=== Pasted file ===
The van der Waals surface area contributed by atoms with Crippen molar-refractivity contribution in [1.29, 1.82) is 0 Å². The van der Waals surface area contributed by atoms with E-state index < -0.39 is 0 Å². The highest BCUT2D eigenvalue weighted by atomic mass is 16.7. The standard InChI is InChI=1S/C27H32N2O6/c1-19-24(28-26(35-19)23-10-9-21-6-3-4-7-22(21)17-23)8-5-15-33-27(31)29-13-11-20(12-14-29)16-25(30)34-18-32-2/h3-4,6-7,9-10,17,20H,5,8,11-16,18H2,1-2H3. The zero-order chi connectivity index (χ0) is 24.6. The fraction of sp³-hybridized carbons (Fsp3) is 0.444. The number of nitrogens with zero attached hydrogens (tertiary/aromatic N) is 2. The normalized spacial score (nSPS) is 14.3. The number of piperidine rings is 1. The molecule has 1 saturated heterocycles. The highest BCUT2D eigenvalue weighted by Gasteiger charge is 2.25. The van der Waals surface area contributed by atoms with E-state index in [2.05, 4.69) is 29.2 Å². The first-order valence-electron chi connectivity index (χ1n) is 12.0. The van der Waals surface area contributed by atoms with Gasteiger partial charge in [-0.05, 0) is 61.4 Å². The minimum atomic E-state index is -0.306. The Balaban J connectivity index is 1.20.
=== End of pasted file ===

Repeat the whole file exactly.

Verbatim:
The van der Waals surface area contributed by atoms with Crippen molar-refractivity contribution in [1.29, 1.82) is 0 Å². The van der Waals surface area contributed by atoms with E-state index < -0.39 is 0 Å². The highest BCUT2D eigenvalue weighted by atomic mass is 16.7. The standard InChI is InChI=1S/C27H32N2O6/c1-19-24(28-26(35-19)23-10-9-21-6-3-4-7-22(21)17-23)8-5-15-33-27(31)29-13-11-20(12-14-29)16-25(30)34-18-32-2/h3-4,6-7,9-10,17,20H,5,8,11-16,18H2,1-2H3. The zero-order chi connectivity index (χ0) is 24.6. The fraction of sp³-hybridized carbons (Fsp3) is 0.444. The number of nitrogens with zero attached hydrogens (tertiary/aromatic N) is 2. The normalized spacial score (nSPS) is 14.3. The number of piperidine rings is 1. The molecule has 1 saturated heterocycles. The highest BCUT2D eigenvalue weighted by Gasteiger charge is 2.25. The van der Waals surface area contributed by atoms with E-state index in [2.05, 4.69) is 29.2 Å². The first-order valence-electron chi connectivity index (χ1n) is 12.0. The van der Waals surface area contributed by atoms with Gasteiger partial charge in [-0.05, 0) is 61.4 Å². The minimum atomic E-state index is -0.306. The Balaban J connectivity index is 1.20.